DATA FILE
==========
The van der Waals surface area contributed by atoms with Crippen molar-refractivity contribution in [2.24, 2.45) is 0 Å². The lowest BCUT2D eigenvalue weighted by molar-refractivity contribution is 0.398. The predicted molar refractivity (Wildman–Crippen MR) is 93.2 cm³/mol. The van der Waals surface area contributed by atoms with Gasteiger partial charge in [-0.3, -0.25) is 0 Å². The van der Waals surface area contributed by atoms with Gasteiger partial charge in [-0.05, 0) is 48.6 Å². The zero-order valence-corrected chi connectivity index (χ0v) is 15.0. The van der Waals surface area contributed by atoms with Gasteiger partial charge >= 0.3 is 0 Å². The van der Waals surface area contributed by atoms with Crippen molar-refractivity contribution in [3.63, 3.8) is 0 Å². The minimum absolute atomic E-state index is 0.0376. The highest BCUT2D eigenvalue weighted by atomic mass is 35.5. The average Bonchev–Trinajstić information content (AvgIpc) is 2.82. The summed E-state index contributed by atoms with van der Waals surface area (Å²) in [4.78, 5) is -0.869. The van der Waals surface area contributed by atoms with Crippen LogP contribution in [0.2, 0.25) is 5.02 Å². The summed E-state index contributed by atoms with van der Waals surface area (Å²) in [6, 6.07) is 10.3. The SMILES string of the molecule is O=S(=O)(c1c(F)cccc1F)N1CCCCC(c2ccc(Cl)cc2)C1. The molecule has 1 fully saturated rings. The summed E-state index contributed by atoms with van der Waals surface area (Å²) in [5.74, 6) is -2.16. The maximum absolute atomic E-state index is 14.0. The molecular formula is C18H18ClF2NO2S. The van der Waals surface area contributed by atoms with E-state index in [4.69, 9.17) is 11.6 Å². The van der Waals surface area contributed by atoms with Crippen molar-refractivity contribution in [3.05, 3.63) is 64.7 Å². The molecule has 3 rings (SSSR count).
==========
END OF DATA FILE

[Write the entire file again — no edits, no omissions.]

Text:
The van der Waals surface area contributed by atoms with Crippen molar-refractivity contribution in [2.24, 2.45) is 0 Å². The lowest BCUT2D eigenvalue weighted by molar-refractivity contribution is 0.398. The predicted molar refractivity (Wildman–Crippen MR) is 93.2 cm³/mol. The van der Waals surface area contributed by atoms with Gasteiger partial charge in [-0.3, -0.25) is 0 Å². The van der Waals surface area contributed by atoms with Gasteiger partial charge in [-0.05, 0) is 48.6 Å². The zero-order valence-corrected chi connectivity index (χ0v) is 15.0. The van der Waals surface area contributed by atoms with Gasteiger partial charge >= 0.3 is 0 Å². The van der Waals surface area contributed by atoms with Crippen molar-refractivity contribution in [3.63, 3.8) is 0 Å². The minimum absolute atomic E-state index is 0.0376. The highest BCUT2D eigenvalue weighted by atomic mass is 35.5. The average Bonchev–Trinajstić information content (AvgIpc) is 2.82. The summed E-state index contributed by atoms with van der Waals surface area (Å²) in [4.78, 5) is -0.869. The van der Waals surface area contributed by atoms with Crippen LogP contribution in [0.2, 0.25) is 5.02 Å². The summed E-state index contributed by atoms with van der Waals surface area (Å²) in [6, 6.07) is 10.3. The SMILES string of the molecule is O=S(=O)(c1c(F)cccc1F)N1CCCCC(c2ccc(Cl)cc2)C1. The molecule has 1 fully saturated rings. The summed E-state index contributed by atoms with van der Waals surface area (Å²) in [5.74, 6) is -2.16. The maximum absolute atomic E-state index is 14.0. The molecular formula is C18H18ClF2NO2S. The van der Waals surface area contributed by atoms with E-state index in [4.69, 9.17) is 11.6 Å². The van der Waals surface area contributed by atoms with Crippen molar-refractivity contribution in [3.05, 3.63) is 64.7 Å². The molecule has 3 rings (SSSR count).